Abstract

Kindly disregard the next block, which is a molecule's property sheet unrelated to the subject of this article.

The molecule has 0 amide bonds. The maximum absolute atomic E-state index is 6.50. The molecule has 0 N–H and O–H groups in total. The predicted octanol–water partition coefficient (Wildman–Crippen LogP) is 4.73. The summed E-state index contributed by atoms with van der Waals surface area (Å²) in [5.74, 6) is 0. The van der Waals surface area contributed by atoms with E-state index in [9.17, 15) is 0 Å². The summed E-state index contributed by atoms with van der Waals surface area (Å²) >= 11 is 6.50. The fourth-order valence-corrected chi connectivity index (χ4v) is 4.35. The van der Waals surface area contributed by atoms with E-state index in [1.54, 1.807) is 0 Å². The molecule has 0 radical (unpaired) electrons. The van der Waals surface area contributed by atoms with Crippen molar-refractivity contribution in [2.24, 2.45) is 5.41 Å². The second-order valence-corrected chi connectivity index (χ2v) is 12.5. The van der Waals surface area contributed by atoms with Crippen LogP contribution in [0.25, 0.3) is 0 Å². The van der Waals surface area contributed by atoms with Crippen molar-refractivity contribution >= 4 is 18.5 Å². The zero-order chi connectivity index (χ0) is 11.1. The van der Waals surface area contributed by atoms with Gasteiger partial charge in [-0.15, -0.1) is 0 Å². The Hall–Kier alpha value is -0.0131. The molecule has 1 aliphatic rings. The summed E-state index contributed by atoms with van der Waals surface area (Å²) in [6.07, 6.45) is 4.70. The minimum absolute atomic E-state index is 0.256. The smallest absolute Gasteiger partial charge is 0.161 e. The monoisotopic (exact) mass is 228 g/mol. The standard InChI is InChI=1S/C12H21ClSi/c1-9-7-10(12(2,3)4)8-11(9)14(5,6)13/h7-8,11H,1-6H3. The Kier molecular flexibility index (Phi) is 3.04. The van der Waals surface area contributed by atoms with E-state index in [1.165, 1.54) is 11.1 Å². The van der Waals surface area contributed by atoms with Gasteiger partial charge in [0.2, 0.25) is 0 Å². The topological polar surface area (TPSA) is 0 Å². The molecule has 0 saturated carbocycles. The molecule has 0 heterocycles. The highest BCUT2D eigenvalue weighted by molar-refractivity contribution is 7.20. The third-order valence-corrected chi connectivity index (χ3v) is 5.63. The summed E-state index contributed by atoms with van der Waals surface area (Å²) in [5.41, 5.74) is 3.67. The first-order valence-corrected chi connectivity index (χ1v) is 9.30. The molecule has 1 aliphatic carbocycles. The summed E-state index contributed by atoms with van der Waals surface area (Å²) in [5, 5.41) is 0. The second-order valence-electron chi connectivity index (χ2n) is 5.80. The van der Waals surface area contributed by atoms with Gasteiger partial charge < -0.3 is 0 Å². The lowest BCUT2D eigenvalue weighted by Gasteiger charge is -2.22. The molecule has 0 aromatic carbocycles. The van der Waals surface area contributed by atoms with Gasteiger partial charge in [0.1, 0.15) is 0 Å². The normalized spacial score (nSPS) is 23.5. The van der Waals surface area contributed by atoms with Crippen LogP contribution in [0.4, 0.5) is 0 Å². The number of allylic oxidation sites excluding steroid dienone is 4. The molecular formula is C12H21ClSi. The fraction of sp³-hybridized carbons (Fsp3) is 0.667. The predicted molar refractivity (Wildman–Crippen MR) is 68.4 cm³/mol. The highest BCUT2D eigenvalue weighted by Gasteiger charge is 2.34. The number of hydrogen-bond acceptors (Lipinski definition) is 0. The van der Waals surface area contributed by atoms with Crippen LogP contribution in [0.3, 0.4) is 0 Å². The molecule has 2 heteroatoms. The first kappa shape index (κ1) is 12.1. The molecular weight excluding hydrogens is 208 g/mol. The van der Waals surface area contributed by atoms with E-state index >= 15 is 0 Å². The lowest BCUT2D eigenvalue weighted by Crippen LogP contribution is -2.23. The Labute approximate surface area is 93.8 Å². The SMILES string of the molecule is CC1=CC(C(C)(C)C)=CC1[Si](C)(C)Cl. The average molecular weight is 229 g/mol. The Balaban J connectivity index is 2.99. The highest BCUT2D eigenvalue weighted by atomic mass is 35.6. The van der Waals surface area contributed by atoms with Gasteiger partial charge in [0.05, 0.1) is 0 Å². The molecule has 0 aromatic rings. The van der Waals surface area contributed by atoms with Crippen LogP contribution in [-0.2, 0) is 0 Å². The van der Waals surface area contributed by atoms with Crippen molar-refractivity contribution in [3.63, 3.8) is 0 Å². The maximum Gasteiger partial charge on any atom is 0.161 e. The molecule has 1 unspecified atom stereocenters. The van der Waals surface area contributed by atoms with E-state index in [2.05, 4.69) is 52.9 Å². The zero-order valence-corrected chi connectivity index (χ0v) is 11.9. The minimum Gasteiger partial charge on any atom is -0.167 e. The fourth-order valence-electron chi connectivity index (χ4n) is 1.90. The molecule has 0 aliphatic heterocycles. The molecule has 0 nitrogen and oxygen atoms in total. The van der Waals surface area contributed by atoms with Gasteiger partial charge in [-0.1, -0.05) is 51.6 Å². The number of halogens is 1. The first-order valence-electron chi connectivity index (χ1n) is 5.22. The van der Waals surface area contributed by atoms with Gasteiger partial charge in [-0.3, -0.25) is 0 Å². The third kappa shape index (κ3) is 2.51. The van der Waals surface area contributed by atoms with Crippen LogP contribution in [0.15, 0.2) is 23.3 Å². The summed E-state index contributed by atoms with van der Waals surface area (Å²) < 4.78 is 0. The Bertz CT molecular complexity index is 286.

The compositional zonation of both undeformed and plastically deformed tourmaline crystals from an amphibolite-facies mylonitic pegmatite from the Sierras Pampeanas (NW Argentina) has been investigated using electron microprobe analysis (EMPA). Undeformed tourmaline shows optical and compositional major and minor element growth zonation with a Ca- and Mg-rich rim zone and an Fe-rich core zone. The tourmaline population of the mylonite consists of crystals which appear undeformed at microscopic scale, and of weakly, moderately, and strongly deformed crystals. Depending on the intensity of plastic deformation, the optical zonation is blurred or absent, and the compositional zonation is less pronounced or destroyed. Plastic deformation mobilizes small cations (Fe2+, Mg2+) more efficiently and at lower deformation intensity than larger cations (Na+, Ca2+). In addition to intra-crystal homogenization, plastic deformation caused variable but generally minor Fe, Mg, Si, Al, Ca, and Na exchange between deformed tourmaline domains and co-existing fluid or solid phases. Dislocation creep is interpreted as the dominant deformation mechanism leading to the homogenization of the initial tourmaline growth zonation. The composition and the degree of homogeneity of deformed tourmaline domains depend on the initial composition of the growth zones, their initial volume ratio, the intensity and homogeneity of plastic deformation, and the size of the mobilized cation. Consequently, the composition of and the element distribution within plastically deformed crystals is not entirely controlled by intensive variables (P-T-X), and therefore not suitable for petrogenetic interpretation.

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